With an unprecedented conversation about the criminal justice system sweeping the nation, we should look closely at the plight of immigrants in California’s jails. These individuals can suddenly find themselves facing deportation — and separation from family and community — without warning and with no information about their rights.
A bill signed into law today by Gov. Jerry Brown, aptly called the TRUTH Act (AB 2792 by Assemblymember Rob Bonta, D-Oakland), will take some badly-needed steps to remedy this situation.
Many abuses stem from Immigration and Customs Enforcement’s troubled efforts to rope local law enforcement and jails into the deportation process, which raise significant civil rights and public-safety concerns. Currently, ICE agents can subject immigrants in local jails to interrogations. Neither the jails nor ICE first provide information to the immigrants about their fundamental rights.
That means that immigrants who have called the Golden State home for years can be thrown into the U.S.’s labyrinthine system of detention and deportation without even knowing that they have the fundamental right to remain silent — or to only speak with legal counsel present.
As someone who has studied the effect of representation on deportation case outcomes — and who has represented scores of immigrants — I can speak to the critical importance of a lawyer’s advice to ensuring that immigrants raise the legal claims necessary to stay in the country.
Our local jails should not serve as a staging ground for federal abuses. Taking a page from a policy adopted by New York City, the TRUTH Act would uphold immigrants’ essential rights by ensuring that local jails inform immigrants of these rights and give written consent before speaking with deportation agents. TRUTH would also require sheriffs and police departments to let immigrants know if these agencies plan to turn them over to ICE for deportation.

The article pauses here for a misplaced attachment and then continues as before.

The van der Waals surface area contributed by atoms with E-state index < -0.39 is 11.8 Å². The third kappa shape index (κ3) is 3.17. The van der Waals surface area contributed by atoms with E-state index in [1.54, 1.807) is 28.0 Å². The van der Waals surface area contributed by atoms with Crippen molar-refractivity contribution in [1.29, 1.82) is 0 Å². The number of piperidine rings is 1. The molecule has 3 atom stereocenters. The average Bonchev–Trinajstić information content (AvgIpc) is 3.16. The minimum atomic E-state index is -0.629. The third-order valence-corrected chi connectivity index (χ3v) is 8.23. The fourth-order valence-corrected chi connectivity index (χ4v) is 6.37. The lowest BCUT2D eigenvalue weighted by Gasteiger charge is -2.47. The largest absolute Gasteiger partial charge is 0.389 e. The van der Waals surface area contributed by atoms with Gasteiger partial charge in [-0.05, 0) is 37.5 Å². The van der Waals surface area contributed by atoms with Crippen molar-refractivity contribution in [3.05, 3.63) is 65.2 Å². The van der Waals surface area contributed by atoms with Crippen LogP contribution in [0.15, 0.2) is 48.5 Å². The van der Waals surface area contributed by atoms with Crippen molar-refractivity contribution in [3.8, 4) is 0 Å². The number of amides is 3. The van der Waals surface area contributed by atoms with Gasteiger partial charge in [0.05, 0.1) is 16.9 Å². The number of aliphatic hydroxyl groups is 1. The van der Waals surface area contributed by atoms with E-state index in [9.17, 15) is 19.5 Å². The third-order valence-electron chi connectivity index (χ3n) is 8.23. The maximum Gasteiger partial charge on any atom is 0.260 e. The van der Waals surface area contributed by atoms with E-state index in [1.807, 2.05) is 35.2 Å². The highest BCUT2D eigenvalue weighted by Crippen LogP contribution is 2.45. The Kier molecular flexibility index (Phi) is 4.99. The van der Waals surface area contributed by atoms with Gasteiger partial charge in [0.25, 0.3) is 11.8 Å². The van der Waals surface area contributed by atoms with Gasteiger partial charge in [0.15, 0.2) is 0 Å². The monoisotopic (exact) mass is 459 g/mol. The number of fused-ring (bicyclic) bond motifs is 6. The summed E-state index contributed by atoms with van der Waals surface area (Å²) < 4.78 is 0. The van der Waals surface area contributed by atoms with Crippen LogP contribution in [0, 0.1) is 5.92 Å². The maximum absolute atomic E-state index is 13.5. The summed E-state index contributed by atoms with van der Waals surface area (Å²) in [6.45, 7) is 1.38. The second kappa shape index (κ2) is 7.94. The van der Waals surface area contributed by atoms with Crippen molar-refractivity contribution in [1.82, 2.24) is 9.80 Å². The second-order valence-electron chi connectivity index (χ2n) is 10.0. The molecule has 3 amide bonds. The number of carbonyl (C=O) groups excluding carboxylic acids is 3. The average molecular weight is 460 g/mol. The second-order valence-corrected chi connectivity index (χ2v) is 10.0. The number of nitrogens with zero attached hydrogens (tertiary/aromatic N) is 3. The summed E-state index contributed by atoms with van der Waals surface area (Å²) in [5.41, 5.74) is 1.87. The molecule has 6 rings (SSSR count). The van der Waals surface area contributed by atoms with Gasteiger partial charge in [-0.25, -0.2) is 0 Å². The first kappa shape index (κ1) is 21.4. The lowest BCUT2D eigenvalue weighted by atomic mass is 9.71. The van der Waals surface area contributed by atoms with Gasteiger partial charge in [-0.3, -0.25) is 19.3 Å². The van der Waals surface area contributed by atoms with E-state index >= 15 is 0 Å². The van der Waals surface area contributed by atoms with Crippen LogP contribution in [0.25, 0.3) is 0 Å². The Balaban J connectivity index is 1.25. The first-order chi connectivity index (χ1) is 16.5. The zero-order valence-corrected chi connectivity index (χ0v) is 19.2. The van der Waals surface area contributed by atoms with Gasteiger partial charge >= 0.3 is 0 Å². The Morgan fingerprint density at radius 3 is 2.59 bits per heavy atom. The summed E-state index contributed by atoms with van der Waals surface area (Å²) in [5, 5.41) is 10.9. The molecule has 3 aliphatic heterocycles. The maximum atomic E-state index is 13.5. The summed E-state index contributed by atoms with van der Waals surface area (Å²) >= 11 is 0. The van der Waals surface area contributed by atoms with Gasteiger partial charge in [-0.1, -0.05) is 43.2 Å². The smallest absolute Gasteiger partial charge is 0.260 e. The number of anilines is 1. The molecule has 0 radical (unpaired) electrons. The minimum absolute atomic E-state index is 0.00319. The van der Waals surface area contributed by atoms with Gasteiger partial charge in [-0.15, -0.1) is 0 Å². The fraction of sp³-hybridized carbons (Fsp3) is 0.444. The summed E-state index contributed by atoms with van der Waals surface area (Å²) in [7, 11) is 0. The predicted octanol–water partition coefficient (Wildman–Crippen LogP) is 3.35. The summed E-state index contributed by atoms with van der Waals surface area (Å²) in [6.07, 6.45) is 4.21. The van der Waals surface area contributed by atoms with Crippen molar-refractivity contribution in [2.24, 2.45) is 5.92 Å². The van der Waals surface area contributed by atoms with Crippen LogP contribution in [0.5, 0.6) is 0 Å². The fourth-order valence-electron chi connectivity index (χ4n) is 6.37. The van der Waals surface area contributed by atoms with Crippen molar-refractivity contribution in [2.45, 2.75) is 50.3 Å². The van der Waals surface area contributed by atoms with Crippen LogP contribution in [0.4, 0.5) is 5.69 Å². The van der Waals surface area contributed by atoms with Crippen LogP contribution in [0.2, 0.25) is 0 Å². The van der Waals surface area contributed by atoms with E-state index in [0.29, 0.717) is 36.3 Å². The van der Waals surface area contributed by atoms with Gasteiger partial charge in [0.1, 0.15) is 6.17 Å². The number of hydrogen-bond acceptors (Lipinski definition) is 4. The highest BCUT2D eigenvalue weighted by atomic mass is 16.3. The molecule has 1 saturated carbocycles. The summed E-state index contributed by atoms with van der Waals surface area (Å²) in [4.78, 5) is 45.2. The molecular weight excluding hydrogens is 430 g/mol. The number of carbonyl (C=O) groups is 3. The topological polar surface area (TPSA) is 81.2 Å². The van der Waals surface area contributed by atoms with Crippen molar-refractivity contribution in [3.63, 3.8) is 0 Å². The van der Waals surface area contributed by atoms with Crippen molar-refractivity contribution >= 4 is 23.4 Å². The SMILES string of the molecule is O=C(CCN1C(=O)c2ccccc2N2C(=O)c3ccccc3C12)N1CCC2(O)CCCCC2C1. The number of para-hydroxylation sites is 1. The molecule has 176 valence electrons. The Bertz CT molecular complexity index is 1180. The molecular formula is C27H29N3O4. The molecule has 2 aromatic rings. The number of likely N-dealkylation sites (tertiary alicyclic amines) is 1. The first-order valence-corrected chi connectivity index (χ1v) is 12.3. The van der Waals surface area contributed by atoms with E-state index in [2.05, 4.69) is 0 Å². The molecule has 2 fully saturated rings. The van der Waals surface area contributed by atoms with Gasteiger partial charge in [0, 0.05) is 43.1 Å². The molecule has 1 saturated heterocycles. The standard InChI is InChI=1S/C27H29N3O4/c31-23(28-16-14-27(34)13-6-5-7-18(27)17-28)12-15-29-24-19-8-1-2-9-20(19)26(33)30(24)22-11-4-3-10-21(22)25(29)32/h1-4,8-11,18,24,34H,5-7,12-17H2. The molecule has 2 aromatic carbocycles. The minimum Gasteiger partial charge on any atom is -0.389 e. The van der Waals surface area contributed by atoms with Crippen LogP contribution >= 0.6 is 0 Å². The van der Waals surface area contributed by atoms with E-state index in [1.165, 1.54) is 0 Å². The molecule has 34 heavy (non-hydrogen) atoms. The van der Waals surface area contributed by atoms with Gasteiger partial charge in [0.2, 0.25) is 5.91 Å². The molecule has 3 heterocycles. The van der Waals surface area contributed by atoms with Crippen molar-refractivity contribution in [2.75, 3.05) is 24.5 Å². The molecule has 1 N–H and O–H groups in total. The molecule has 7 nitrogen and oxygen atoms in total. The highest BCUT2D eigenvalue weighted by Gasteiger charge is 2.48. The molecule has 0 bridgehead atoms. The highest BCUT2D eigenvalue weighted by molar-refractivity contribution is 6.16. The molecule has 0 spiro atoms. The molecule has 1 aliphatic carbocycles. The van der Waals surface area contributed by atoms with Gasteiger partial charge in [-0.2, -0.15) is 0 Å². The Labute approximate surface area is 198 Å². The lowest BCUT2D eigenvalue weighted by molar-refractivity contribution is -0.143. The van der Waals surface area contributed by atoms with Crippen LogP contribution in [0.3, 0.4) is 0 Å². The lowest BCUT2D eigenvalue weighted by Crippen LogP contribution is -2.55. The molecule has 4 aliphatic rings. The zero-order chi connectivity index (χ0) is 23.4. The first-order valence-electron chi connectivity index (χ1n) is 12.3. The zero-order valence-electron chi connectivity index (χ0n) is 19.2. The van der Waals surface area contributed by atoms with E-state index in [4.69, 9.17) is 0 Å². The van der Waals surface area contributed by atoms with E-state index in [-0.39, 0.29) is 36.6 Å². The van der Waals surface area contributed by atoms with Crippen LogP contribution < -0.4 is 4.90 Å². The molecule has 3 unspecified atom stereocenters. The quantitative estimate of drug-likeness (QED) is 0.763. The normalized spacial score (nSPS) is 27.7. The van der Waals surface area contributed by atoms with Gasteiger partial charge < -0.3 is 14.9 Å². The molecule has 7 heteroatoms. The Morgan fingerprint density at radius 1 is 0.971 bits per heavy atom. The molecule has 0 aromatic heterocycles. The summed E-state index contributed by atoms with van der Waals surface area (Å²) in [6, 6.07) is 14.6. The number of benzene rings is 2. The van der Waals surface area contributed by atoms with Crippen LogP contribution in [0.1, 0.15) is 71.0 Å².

The act gives immigrants more time to find a lawyer, seek community support, and (if necessary) make the very difficult arrangements for deportation. The TRUTH Act also requires public discussion of local law enforcement’s involvement with deportations, including yearly forums starting in 2018 where the community can make its voice heard.
Given California’s rich immigrant history, these forums are long overdue.
Disclosing this information to the public is also important because for too long, transparency around ICE’s activities has been in short supply. In fact, a Freedom of Information Act lawsuit is now making its way through the federal courts, seeking basic information about one of ICE’s controversial deportation programs.
Ultimately, the Truth Act speaks to a larger reality: deportations carry an immense social and human cost, particularly in a state where half of all children have at least one immigrant parent. Earlier this year, for example, a broken headlight led to the deportation of José Alvarez, a beloved Long Beach father of six U.S. citizens, one a veteran. He had long ago served his time for a 20-year-old drug conviction.
Now, Jose’s family is suffering emotionally and financially. Meanwhile, thousands of immigrant families in the East Bay – and across the state – live in fear that they too could be broken apart at any time.
It’s time to make sure that Jose’s story is not repeated. As a first step, I urge Gov. Brown to sign the TRUTH Act.
Jayashri Srikantiah is a professor of law and the founding director of the Immigrants’ Rights Clinic at Stanford Law School.
This op-ed was originally published by the East Bay Times on September 28, 2016.